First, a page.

Finance Consumer The Stats Guy: Demographer Simon Kuestenmacher serves up lessons from the cereal aisle
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The Stats Guy: Demographer Simon Kuestenmacher serves up lessons from the cereal aisle

Simon Kuestenmacher
The cereal aisle at the supermarket tells us a lot about how Australia is changing. Photo: TND
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Fruit Loops or Cocoa Pops? Nuts and seeds good-for-your-gut granola or (if I’m feeling less virtuous) all my sugar for the day in one teeny-weeny breakfast bar. Mmmm, think I won’t read the labels too closely before I choose.

I’m in the cereal aisle at the supermarket but I’m not searching for the porridge. I’m here because of what it tells me about how Australia is changing.

Let’s start with the basics. The stock standard middle-class breakfast in Australia is a handful of Weet-Bix. Centrally displayed in the cereal aisle, the 1.2kg pack of Sanitarium Weet-Bix will set you back 42 cents per 100g. That’s going to be our benchmark. The cost of this product (in relative terms) hasn’t changed much since it was introduced to the Australian market about a hundred years ago.

The left and right flanks of the cereal aisle mirror the last five or six decades of economic development in Australia. This period saw the hollowing out of the workforce, the erosion of the middle-class. We didn’t collectively become poorer but the gap between rich and poor widened.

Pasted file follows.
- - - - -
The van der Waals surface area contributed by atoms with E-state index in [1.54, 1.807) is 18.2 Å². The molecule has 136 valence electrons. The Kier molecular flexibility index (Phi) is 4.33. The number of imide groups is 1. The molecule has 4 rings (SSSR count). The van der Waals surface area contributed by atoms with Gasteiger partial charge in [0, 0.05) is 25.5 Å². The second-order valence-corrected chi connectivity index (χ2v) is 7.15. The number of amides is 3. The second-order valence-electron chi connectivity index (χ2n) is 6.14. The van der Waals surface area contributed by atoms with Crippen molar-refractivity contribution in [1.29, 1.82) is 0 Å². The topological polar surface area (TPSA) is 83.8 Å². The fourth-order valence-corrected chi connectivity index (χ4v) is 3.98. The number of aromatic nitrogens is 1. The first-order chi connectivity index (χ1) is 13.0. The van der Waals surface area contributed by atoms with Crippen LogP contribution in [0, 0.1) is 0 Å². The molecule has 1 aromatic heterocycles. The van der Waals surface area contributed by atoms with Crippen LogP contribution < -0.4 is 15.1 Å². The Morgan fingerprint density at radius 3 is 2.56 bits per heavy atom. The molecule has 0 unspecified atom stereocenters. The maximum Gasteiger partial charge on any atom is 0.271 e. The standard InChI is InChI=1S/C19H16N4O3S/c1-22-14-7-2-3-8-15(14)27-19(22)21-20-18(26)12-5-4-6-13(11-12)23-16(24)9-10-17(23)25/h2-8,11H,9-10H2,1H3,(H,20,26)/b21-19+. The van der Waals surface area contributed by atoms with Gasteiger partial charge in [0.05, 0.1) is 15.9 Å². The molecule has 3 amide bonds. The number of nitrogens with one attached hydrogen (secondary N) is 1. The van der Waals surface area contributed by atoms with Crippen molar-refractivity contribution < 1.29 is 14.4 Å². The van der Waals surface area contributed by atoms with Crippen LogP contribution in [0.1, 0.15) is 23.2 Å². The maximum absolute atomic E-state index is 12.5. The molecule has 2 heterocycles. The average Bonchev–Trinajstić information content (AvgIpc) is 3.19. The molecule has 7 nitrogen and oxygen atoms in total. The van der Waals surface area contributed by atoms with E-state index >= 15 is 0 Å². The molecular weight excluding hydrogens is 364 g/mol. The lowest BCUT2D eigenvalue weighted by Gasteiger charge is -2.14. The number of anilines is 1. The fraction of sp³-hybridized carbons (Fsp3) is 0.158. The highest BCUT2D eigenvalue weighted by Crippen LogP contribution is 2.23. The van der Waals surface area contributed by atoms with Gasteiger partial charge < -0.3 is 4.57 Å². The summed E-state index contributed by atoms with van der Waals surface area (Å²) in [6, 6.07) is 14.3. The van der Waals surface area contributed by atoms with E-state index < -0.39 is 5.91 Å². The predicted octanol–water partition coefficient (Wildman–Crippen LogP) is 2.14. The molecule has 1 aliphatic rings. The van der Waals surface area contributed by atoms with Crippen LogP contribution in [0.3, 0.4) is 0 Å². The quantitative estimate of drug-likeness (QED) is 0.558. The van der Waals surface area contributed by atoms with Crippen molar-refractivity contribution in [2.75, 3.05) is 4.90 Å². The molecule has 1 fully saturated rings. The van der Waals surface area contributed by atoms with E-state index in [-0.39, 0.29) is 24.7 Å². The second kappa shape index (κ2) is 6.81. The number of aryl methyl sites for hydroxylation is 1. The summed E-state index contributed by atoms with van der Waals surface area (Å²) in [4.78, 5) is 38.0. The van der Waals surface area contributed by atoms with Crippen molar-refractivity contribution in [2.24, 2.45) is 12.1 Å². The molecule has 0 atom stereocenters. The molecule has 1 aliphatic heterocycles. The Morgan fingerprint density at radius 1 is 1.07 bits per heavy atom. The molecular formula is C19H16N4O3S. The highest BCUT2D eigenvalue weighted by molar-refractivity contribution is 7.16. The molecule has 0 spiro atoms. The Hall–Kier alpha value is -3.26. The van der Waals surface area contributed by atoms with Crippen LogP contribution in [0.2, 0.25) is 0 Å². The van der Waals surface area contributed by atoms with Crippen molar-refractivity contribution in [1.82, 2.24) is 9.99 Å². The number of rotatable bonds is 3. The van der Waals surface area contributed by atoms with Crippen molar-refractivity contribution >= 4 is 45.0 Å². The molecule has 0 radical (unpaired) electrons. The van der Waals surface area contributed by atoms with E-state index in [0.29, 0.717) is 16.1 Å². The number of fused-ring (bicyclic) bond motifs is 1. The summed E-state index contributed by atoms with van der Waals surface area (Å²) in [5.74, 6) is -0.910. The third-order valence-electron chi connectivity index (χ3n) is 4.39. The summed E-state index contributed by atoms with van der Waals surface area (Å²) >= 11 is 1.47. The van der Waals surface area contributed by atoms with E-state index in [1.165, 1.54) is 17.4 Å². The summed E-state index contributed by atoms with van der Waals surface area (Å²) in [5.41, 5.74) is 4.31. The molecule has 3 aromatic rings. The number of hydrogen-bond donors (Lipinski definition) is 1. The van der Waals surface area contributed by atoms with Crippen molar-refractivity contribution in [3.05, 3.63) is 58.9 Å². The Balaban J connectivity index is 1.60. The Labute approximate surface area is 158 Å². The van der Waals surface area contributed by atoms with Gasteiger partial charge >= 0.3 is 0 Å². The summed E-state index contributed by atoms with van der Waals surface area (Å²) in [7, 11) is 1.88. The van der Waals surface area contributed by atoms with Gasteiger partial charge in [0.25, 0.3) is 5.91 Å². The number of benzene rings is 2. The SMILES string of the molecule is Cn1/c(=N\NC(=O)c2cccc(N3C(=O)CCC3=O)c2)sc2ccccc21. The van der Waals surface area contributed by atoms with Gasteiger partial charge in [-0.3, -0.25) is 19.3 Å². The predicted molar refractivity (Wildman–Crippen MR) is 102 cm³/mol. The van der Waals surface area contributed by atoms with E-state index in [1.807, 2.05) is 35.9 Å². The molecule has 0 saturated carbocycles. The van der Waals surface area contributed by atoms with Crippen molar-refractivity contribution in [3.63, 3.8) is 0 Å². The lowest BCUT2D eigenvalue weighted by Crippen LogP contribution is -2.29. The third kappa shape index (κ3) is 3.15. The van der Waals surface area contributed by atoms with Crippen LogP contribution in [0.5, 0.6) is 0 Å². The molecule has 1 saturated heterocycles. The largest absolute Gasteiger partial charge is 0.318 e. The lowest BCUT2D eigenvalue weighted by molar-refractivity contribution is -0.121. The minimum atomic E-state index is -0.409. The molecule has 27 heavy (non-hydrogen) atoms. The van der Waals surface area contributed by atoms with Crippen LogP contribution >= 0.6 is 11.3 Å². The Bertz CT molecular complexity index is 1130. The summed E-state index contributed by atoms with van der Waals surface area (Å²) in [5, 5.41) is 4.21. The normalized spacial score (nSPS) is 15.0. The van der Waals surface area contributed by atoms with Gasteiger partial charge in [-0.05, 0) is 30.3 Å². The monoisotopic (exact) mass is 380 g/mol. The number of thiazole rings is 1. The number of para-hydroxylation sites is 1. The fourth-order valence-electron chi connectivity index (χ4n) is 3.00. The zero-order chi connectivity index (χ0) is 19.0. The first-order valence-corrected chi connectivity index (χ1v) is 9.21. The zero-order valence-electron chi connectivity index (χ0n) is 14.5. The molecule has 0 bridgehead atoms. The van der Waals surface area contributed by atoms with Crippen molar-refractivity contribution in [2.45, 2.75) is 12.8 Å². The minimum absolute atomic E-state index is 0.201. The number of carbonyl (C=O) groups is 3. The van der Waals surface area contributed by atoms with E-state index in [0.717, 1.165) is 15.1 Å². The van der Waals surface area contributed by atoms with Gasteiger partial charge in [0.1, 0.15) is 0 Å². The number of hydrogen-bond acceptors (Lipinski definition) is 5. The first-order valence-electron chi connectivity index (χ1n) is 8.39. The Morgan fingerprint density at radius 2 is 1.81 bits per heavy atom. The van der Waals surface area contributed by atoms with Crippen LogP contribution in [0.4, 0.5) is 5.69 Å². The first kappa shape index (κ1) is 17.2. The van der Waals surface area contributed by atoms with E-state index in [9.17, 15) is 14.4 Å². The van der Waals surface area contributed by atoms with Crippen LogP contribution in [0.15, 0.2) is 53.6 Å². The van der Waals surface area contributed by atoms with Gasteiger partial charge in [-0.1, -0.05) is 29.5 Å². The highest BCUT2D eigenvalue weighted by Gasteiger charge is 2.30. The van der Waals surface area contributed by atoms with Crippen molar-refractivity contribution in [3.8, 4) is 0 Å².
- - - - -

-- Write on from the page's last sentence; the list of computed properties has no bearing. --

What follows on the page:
The economy shifted away from agriculture and manufacturing, the quintessential middle-class sectors, to highly skilled knowledge industries and low skilled casual jobs (now often referred to as ‘the gig economy’). Wages in Australia are largely determined by how highly educated you are. Educated workers pocket decent pay, the poorly educated don’t. Our workforce doesn’t resemble a Bell Curve where almost everyone has middle-class jobs, and a few rich and poor folks complete the picture. Rather, our workforce looks like the letter U. An ever-growing number of highly educated workers and more and more poorly educated workers flank a shrinking middle-class.

How did my supermarket’s cereal aisle react to a consumer market where a growing number of customers has to carefully watch every dollar they spend?

A whole new product category emerged. The homebrand end of the spectrum – the Aldi end of the spectrum, in other words – brings a clear premise for the market. These products offer us the same utility as Weet-Bix (a wheaty breakfast) at a much lower price (about 50 per cent cheaper). In a U-shaped consumer market rather than a Bell Curve the emergence of this lower price segment is inevitable. For low-income earners middle-class products are increasingly out of reach.

Let’s leave the cheap end of my cereal aisle behind and visit the Paris end. That’s where all the fancy Weet-Bix varieties congregate. Weet-Bix Protein makes us stronger; Weet-Bix Organic is good for the planet; Weet-Bix Kids probably good for something too…